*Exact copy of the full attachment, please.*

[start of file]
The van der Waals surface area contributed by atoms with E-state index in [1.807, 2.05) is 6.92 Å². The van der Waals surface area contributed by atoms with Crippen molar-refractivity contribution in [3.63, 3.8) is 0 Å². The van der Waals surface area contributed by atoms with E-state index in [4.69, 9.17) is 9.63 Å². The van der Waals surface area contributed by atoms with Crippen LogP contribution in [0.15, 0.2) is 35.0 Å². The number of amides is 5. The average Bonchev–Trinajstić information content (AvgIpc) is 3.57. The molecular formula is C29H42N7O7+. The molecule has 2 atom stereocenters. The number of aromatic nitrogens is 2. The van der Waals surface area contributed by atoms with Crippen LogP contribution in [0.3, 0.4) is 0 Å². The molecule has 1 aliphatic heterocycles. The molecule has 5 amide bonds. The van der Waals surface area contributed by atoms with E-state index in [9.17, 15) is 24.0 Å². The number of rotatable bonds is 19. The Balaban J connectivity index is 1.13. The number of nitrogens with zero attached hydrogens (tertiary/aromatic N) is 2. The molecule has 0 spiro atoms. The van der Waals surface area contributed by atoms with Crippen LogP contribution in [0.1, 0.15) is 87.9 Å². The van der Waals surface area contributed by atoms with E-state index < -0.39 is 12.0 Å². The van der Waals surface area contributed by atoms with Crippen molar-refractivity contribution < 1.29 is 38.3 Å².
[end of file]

The van der Waals surface area contributed by atoms with E-state index in [1.807, 2.05) is 6.92 Å². The van der Waals surface area contributed by atoms with Crippen molar-refractivity contribution in [3.63, 3.8) is 0 Å². The van der Waals surface area contributed by atoms with E-state index in [4.69, 9.17) is 9.63 Å². The van der Waals surface area contributed by atoms with Crippen LogP contribution in [0.15, 0.2) is 35.0 Å². The number of amides is 5. The average Bonchev–Trinajstić information content (AvgIpc) is 3.57. The molecular formula is C29H42N7O7+. The molecule has 2 atom stereocenters. The number of aromatic nitrogens is 2. The van der Waals surface area contributed by atoms with Crippen LogP contribution in [0.3, 0.4) is 0 Å². The molecule has 1 aliphatic heterocycles. The molecule has 5 amide bonds. The van der Waals surface area contributed by atoms with E-state index in [9.17, 15) is 24.0 Å². The number of rotatable bonds is 19. The Balaban J connectivity index is 1.13. The number of nitrogens with zero attached hydrogens (tertiary/aromatic N) is 2. The molecule has 0 spiro atoms. The van der Waals surface area contributed by atoms with Crippen LogP contribution in [0.1, 0.15) is 87.9 Å². The van der Waals surface area contributed by atoms with E-state index < -0.39 is 12.0 Å². The van der Waals surface area contributed by atoms with Crippen molar-refractivity contribution < 1.29 is 38.3 Å².